In this richly insightful survey that represents the culmination of decades of research, a leading western specialist argues that the unique history of the American West did not end in the year 1900, as is commonly assumed, but was shaped as much-if not more-by events and innovations in the twentieth century. Earl Pomeroy gathers copious information on economic, political, social, intellectual, and business issues, thoughtfully evaluates it, and draws a new and more nuanced portrait of the West than has ever been depicted before.
Pomeroy mines extensive published and unpublished sources to show how the post-1900 West charted a path that was influenced by, but separate from, the rest of the country and the world. He deals not only with the West's transition from an agricultural to an urban region but also with the important contributions of minority racial and ethnic groups and women in that transformation. Pomeroy describes a modern West-increasingly urban, transnational, and multicultural-that has overcome much of the isolation that challenged it at an earlier time. His final book is nothing short of the definitive source on that West.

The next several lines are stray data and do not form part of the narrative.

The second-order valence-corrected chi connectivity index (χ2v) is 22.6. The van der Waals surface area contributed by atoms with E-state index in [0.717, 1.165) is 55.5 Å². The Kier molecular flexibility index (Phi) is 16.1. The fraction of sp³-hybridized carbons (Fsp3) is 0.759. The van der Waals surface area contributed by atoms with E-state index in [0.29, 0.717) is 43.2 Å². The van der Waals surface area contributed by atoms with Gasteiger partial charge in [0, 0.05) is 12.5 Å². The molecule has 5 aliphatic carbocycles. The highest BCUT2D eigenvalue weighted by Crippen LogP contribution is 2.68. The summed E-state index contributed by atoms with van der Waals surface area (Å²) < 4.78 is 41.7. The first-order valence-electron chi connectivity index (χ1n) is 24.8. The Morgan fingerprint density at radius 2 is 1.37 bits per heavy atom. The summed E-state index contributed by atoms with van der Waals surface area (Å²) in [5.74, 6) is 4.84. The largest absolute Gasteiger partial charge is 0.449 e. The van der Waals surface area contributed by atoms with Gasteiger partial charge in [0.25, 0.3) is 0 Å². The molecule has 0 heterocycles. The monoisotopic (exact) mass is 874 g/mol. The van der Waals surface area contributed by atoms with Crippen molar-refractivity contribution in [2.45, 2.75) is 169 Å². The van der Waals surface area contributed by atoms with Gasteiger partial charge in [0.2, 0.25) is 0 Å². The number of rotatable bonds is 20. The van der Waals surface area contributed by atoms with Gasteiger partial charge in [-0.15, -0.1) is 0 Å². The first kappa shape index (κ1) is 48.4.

Earl Pomeroy (1915-2005) was Emeritus Professor of History at the University of California, San Diego, and Emeritus Professor of History at the University of Oregon, Eugene. He wrote numerous groundbreaking books on the American West in the twentieth century, including The Pacific Slope and In Search of the Golden West. Richard W. Etulain is Emeritus Professor of History at the University of New Mexico. He is author of Beyond the Missouri: The Story of the American West and Re-Imagining the Modern American West and coauthor of The American West: A Modern History, 1900 to the Present. He lives in Portland, OR.